Germany’s seaports are losing business to rivals in the Netherlands and Belgium and are calling on the federal government for urgent support to stem the losses.
Frank Dreeke and Michael Blach, who head up Bremen’s BLG Logistics Group, which holds a stake in Eurogate, operators of a terminal in Hamburg, were interviewed by Welt Am Sonntag over the weekend, and used the media platform to make the case for Berlin to get more involved in the ports scene.
Hamburg and Bremerhaven are struggling against heavily publicly funded ports such as Rotterdam and Antwerp, the executives argued. Container throughput at the port of Hamburg, Germany’s top port city, fell 11.7% to 3.8m teu in the first half of 2023.
Dreeke described the EUR38m ($40.78m) annual federal budget for Germany’s seaports as a “joke”, suggesting EUR400m would not be enough.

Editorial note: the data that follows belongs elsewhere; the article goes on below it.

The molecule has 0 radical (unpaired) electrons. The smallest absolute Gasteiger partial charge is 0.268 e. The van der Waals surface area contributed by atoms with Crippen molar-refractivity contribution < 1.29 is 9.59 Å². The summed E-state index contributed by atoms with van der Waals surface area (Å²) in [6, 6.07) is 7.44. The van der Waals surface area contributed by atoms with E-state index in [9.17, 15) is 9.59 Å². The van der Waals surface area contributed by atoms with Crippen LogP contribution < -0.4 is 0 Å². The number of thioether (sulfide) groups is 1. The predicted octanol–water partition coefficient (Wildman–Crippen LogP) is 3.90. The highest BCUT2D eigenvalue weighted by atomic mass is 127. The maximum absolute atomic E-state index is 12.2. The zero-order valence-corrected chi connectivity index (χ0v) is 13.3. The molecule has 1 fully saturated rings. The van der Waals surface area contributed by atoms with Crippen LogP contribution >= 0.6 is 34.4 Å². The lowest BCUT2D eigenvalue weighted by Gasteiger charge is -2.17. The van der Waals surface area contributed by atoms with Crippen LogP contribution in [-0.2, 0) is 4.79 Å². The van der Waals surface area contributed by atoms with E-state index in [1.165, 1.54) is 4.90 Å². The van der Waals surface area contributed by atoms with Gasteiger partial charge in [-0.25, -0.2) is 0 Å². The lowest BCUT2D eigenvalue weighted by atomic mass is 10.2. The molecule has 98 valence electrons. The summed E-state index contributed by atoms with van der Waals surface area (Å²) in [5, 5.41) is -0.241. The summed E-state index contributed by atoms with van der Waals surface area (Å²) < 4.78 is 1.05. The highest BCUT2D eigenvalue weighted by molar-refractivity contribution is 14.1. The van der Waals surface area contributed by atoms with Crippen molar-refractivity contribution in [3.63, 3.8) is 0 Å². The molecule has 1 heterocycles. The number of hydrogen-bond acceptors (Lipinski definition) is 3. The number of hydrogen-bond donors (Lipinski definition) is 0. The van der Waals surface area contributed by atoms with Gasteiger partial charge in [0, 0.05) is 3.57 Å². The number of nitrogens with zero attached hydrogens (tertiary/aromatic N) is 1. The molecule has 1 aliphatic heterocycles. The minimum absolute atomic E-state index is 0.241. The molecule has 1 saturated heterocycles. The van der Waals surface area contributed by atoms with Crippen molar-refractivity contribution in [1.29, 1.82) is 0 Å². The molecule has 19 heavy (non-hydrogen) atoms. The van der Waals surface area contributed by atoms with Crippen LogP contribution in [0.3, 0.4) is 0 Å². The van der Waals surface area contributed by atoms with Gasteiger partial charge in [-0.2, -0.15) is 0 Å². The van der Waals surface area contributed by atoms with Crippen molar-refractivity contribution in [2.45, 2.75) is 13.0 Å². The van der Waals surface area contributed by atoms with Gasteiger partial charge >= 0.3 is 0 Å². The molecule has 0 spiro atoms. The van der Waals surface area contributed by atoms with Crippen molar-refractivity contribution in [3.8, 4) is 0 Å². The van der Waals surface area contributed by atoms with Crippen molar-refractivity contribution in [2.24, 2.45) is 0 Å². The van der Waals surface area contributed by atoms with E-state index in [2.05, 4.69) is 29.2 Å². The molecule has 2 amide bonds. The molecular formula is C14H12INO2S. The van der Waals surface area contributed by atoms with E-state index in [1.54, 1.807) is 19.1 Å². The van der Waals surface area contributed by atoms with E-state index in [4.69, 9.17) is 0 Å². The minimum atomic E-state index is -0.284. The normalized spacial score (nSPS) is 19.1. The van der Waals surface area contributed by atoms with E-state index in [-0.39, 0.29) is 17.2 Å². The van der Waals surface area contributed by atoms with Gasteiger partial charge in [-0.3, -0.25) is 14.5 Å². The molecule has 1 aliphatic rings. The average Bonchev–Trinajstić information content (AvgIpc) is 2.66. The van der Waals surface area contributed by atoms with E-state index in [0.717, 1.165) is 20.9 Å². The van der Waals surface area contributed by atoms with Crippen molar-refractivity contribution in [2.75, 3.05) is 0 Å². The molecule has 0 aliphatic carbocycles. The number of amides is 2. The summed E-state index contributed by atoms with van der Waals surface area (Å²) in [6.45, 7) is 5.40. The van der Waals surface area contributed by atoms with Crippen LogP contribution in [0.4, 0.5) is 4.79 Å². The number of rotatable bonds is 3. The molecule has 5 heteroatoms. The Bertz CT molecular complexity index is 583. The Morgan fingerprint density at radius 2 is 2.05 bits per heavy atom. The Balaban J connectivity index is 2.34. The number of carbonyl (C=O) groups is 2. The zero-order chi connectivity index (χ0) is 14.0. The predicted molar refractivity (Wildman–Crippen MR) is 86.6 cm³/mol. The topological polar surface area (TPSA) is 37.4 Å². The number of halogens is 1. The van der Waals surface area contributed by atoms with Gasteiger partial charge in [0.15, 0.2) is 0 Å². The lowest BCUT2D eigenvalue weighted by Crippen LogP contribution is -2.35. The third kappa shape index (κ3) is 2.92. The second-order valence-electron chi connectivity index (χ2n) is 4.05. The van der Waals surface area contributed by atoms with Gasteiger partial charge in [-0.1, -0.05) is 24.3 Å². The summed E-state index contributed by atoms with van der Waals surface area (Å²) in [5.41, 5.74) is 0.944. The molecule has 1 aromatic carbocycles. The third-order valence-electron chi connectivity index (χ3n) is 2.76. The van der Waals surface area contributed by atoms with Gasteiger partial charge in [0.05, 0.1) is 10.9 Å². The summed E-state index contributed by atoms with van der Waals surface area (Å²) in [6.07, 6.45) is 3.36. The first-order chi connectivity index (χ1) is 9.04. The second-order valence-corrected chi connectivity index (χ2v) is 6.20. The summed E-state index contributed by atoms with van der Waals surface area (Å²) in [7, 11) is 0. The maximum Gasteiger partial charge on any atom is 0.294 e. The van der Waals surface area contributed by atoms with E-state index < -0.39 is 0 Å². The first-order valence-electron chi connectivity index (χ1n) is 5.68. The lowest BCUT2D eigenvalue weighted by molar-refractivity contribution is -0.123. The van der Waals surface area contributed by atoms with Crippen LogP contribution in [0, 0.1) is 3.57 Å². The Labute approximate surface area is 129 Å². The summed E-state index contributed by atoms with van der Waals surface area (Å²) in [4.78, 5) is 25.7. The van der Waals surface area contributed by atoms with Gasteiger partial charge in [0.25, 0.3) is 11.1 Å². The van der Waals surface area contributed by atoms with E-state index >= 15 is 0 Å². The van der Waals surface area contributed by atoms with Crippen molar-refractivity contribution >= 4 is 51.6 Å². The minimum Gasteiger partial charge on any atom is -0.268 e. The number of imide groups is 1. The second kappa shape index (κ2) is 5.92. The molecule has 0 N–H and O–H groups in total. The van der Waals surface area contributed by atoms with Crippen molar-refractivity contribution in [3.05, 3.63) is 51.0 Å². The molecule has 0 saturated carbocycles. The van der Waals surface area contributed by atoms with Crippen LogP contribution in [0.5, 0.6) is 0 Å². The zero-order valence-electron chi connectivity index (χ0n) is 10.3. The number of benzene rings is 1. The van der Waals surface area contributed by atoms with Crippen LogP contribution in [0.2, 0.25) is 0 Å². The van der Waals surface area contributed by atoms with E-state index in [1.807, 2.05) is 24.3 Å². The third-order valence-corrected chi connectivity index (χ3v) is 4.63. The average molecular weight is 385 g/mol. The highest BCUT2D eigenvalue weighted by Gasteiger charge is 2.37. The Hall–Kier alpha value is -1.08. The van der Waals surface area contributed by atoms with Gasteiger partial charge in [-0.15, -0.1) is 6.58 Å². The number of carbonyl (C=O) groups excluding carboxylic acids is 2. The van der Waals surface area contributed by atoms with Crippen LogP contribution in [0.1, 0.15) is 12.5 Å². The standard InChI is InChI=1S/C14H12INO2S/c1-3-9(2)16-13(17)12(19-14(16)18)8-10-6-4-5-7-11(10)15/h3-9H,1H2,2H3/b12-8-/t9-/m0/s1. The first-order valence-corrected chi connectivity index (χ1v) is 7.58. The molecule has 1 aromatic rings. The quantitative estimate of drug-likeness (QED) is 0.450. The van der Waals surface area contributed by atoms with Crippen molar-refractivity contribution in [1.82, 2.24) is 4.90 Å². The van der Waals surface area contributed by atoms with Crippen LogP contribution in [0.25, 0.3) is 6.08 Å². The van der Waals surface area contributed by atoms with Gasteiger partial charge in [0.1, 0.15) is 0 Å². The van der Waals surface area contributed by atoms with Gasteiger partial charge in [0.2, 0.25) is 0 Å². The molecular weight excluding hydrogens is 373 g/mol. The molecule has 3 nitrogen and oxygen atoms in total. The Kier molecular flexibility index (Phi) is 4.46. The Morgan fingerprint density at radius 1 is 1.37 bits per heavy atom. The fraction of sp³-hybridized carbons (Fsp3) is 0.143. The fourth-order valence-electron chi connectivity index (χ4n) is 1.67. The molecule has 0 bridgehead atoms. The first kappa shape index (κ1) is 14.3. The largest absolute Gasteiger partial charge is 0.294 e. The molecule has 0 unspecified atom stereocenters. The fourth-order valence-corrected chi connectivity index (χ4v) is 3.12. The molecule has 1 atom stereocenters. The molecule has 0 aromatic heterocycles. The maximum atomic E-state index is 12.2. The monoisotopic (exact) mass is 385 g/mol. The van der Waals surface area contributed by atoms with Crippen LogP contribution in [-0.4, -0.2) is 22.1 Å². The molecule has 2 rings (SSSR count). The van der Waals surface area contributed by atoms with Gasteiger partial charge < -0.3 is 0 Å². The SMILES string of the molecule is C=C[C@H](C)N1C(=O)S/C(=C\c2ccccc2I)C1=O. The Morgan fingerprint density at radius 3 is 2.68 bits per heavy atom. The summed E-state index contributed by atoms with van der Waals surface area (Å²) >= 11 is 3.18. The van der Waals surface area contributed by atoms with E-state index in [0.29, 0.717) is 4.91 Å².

“The port companies and administrations alone cannot make the necessary investments in quay upgrades, access routes and general infrastructure,” Dreeke said, lamenting how other countries such as Singapore and Finland had surpassed Germany in recent years in terms of the speed and efficiency of handling goods at ports.
This year’s National Maritime Conference, organised by the Federal Ministry of Economics, will take place in Bremen this Thursday and Friday. A long-planned national port strategy has yet to be finalised much to the frustration of the local port community.